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Femicide in Latin America

A Tale of Two Cities

Tuesday 26 September 2006, by Kathy Lowe

“Femicide” is the new word in Latin America. A new word for an old crisis. It refers to an epidemic of rapes and murders of women in the region that for years have gone unsolved and unpunished. Violence and sexual abuse against women remain rife across Latin America. But they have reached horrific extremes in Guatemala City and in Mexico’s bleak, free trade town of Cuidad Juarez across the border from the US. In these two notorious centres of femicide the abduction and brutal killings of women have become almost routine.

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In Ciudad Juarez, according to human rights organizations, over 400 women have met violent deaths since 1993. Hardly a week goes by without another body being discovered dumped in the desert or on waste ground behind the town. The murdered women are nearly all young and poor - students, domestics, or factory workers from the local foreign-owned assembly plants known as maquiladoras. Most have been raped and tortured to death.

The picture is almost identical in Guatemala City. Guatemala’s femicide has claimed the lives of nearly 2,200 women and girls since 2001. In the lawless capital women live in constant fear of being snatched from the streets by gangs or forced off buses at gunpoint into empty lots.

A dawn police patrol regularly recovers from alleyways and rubbish dumps bodies often unrecognizable due to torture and sexual mutilation. In the killers’ methods there are strong echoes of ferocious attacks on women used by US-backed government troops and death squads in Guatemala’s long civil war that ended in 1996. Most of the perpetrators of those wartime crimes are still at large.

In both Guatemala City and Cuidad Juarez the dead women’s families and advocacy groups have themselves been threatened as they have tried to seek justice. Says Amnesty International: ‘Turning to the police is often not a safe option as so many officers have themselves been implicated in corruption and violent crimes.’

The Juarez outrages have provoked national and international protests, a stream of human rights reports, condemnation by the UN Human Rights Commission and delegations to the Mexican President. Actors Jane Fonda and Sally Field are among the celebrities who have made solidarity visits. Hollywood, it seems, even plans a film starring Jennifer Lopez as a reporter investigating the murders.

NGOs and human rights activists have helped distraught relatives of the slain Guatemalan women to publicise their cases. The mother of Maria Isabel Véliz, murdered in 2001 at the age of 15, brought her case to the Inter-American Commission on Human Rights (IACHR) in January 2005. And in March this year the Organization of American States heard testimonies from a number of families.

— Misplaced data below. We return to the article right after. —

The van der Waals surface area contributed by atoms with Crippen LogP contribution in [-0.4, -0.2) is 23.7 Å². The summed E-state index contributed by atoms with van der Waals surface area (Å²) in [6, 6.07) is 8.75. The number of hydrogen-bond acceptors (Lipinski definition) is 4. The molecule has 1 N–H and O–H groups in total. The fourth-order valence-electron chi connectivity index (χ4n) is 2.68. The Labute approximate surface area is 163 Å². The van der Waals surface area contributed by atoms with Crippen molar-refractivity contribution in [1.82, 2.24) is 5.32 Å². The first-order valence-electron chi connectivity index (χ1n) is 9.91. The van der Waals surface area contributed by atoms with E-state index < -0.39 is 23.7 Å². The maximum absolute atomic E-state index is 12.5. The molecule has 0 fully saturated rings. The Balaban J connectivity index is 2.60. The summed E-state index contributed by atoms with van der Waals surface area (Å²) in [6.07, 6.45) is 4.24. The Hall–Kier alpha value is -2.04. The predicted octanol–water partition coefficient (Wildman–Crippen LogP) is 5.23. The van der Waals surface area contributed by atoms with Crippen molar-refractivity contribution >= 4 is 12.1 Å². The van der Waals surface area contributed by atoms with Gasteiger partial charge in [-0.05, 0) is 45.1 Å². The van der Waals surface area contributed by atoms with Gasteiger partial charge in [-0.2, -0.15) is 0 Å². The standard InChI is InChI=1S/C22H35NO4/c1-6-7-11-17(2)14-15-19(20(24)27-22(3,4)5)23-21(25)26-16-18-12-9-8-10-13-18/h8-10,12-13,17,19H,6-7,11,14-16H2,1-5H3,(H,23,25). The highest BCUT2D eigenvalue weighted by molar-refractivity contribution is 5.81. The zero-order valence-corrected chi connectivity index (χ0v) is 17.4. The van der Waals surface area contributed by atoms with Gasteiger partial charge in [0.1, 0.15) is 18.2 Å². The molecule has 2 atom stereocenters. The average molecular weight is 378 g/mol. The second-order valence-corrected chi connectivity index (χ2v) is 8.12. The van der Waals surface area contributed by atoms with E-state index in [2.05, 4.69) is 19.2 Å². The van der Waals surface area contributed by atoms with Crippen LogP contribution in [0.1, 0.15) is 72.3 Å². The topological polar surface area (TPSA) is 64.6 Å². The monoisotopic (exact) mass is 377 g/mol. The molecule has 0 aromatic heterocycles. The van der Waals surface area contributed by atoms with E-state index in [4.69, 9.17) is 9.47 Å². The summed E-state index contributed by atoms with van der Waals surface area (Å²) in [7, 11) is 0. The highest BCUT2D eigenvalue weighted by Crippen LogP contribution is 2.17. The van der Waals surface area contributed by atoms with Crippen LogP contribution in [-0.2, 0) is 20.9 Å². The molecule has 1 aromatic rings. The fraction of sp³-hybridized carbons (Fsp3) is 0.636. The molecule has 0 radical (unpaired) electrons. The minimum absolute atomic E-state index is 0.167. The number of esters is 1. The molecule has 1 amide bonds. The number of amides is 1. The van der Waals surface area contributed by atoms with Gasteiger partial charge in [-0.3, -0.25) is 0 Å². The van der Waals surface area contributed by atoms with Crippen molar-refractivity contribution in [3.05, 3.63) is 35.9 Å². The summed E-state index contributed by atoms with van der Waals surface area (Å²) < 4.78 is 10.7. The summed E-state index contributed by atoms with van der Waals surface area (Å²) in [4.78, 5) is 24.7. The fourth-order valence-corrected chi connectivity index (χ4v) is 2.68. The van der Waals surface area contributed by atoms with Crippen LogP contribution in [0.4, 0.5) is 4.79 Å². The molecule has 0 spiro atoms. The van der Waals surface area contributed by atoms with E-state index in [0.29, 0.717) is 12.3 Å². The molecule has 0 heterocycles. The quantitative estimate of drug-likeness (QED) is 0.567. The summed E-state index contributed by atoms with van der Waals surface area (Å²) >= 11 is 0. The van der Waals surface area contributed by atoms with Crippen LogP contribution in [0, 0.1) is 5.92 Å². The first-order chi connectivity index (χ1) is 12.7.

The Guatemalan government set up a National Commission on Femicide with senior officials and politicians. In Mexico too the chamber of deputies created a Special Commission on Femicide and the attorney general established a prosecutor’s office for violent crimes against women.

Yet there have been few arrests and even fewer convictions. The women go on dying.

The Mexican and Guatemalan governments blame gang violence, drug-trafficking and corruption. These problems of lawlessness affect everyone, they argue, not just women.

But while acknowledging that the number of men killed is much higher than women in Guatemala, the UN Special Rapporteur Yakin Erturk concluded after a 2004 investigation there that the female cases “have a different dimension”. This, she said, was due to the way in which women are being killed. “They are raped, mutilated, and this has a terrible impact on women and society in general.”

Some Mexican women’s groups argue that the sight of young single women migrants from the poor south of the country working in Juarez factories and living independently may have made them a particular target in a profoundly misogynist society.

Women’s lives come cheap suggests Yanette Bautista, Amnesty International’s investigator of violence against women. Last year, at a presentation of Amnesty’s investigation of the killings of women in Guatemala, she argued: ‘The atmosphere of tolerance by the (Guatemalan) state and societal indifference toward all forms of violence against women contribute to the feminicide’.

Clearly in these neo-liberal metropolitan wastelands with their social disintegration and, in the case of Guatemala, a recent history of war, there are few brakes on the most ferocious expressions of machismo. By contrast in Venezuela, Bolivia, and parts of Brazil, where the left has not been defeated and class solidarity is strong, women are helping to lead inspiring struggles. Violence against them may not have been eliminated but where they are respected and valued as equals by men and able to organize themselves to articulate their demands, they are in a much stronger position to pursue their liberation.

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